CIUDAD JUÁREZ — Various local and state agencies descended on the site of the “Little Venezuela” migrant camp early Sunday morning to raze tents and makeshift shelters and encourage 800 migrants to seek refuge elsewhere.
“We have been insisting for some time that they need to go to shelters,” said Enrique Valenzuela, director of the State Council on Population (COESPO). “The object of (today’s) action is to relocate them to humanitarian spaces, where they can receive food, medical attention, job offers.”
Vehicles and personnel from COESPO, the municipal police, state police, Civil Protection and migrant advocacy groups, among others, arrived at the bank of the Rio Grande and for several hours attempted to persuade migrants to abandon their camp and board buses for shelters such as Kiki Romero and Leona Vicario, where COESPO officials said space is available.
Most of the migrants refused this offer, citing their distrust in government agencies and shelters. Shouts of “They will steal from us! They will send us back to the south!” filled the crowd.
Across the river, El Paso sector Border Patrol agents lined the bank along with National Guard soldiers, El Paso police and El Paso County sheriff’s deputies. A Department of Homeland Security helicopter circled overhead as migrants and Mexican authorities stood at an impasse.
Some migrants begged the authorities to “wait for the 21st.” The grace period granted to the United States government to prepare for the lifting of Title 42 comes to an end on Dec. 21. Many migrants believe they will be able to cross the border into the United States on that day.
Others appeared to dare the authorities to use physical force, yelling, “We survived the Darién, we can survive this! Do whatever you want to do, there are journalists here watching!” The Darién Gap is a dangerous jungle area in Colombia and Panama used by South American migrants on their journey north.
Many migrants also took out their own cell phones and made videos and live posts to Facebook and Instagram as the tensions heightened.
At 11:38 a.m. Juárez time, a unit of municipal police with riot gear and shields walked down the ramp to the river and began to forcefully push migrants westward, pulling people out of tents and knocking down tents and makeshift structures as they went. While most of the migrants camped at the site watched from above, a small group continued to protest and push back against the police officers.
Someone threw rocks from above the protest, striking one Venezuelan woman and one police officer. A few others began to set some of the tents on fire in protest.
One woman refused to leave her tent as officers tried to coax her, then grabbed her by the arms.
“Let go of me! Don’t take me away!” she sobbed. “Please, you have no idea what I’ve suffered to get here!”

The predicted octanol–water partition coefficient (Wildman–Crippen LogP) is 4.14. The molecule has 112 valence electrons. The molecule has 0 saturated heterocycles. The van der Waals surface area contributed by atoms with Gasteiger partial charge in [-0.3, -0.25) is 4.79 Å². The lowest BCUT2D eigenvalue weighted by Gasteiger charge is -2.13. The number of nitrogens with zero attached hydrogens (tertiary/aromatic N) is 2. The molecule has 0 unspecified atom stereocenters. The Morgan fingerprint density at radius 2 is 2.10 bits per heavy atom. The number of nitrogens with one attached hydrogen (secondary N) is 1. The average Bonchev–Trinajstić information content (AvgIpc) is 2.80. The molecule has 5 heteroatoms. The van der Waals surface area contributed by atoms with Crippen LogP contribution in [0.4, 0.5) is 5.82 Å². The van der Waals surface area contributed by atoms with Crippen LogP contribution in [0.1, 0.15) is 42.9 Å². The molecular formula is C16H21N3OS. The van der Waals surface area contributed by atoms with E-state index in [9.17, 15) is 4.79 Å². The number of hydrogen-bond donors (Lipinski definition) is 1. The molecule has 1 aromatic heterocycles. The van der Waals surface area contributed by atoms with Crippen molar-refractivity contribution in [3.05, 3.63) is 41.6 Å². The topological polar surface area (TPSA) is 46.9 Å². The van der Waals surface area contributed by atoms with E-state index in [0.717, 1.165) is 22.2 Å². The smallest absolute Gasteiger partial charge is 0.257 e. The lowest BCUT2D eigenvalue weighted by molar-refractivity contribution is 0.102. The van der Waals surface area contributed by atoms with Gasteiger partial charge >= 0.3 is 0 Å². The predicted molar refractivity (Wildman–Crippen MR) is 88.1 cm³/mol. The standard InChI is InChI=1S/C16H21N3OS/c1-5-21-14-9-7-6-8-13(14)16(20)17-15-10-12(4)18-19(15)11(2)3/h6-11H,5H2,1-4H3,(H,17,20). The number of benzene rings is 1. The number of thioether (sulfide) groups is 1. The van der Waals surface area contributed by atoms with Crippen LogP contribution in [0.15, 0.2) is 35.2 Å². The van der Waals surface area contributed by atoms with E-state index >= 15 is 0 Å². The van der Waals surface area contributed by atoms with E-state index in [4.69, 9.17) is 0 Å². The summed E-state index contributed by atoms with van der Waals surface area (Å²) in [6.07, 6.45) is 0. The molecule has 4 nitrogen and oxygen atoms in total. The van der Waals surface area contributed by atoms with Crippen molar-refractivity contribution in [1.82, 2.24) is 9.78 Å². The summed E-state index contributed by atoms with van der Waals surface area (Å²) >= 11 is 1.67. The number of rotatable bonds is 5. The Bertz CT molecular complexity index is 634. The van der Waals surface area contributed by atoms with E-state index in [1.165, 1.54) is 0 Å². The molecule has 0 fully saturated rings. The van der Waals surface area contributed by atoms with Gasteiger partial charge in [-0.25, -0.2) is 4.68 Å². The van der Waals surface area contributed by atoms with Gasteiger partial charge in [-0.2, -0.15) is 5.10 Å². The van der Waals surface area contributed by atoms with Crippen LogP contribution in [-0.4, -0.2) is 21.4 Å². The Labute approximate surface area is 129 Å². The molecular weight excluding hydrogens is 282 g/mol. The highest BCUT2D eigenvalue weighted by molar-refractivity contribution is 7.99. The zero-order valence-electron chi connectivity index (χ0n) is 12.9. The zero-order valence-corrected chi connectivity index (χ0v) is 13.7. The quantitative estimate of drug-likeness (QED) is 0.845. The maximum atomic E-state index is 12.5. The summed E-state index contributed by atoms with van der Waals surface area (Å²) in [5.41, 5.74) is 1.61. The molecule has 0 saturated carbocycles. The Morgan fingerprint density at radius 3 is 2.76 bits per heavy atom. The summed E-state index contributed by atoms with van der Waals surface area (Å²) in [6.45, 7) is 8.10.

She was carried away from her tent by police officers.
Migrants camping in tents further westward watched the approach of the riot units and began to gather what they could carry from their tents. They climbed to the top of the river bank holding blankets, shoes and baskets of food.
Behind the advance of the police, municipal workers tossed tents, blankets and clothes — much of which had been donated by Juarenses and El Pasoans during the last six weeks — into garbage trucks.
The decision to evict the migrants from the camp they had occupied since around Oct. 12 was a question of safety, Valenzuela said.
“It was time to take this action because we have detected cases of hypothermia,” he said. “Health authorities have asked us to do something about this. Additionally, the river bank itself is a high-risk area. They were building campfires very close to the tents.”
Temperatures have regularly dipped to the mid-30s or lower the past two weeks.
The United States has not asked Mexico to take any action regarding the migrant camp, Valenzuela said. He also dismissed the idea that migrants would be sent back to southern Mexico or deported as “a lie.”
“There are people who have been scaring (the migrants) and urging them to stay here at all costs,” Valenzuela said. “But it’s a risk to their health and to their security.”
As the protests died down and police officers continued to make their way through the camp unimpeded, David and Mari, a young Venezuelan couple who has been in the camp for five weeks, stood above the river bank with a backpack and bundle of blankets in their arms.
“We don’t know where to go from here,” said David. “We are tired. We don’t have any strength left.”
They do not want to go to a shelter because, during their journey through Mexico, they have been returned to its southern border twice already.
“That’s why people don’t want to leave here,” Mari said. “It’s not because they like it. People don’t want to move from here because they are tired of being sent back and being treated inhumanely.”
“We’ve risked our lives too much already to get here,” David said. “I don’t want to continue putting her life and my life at risk.”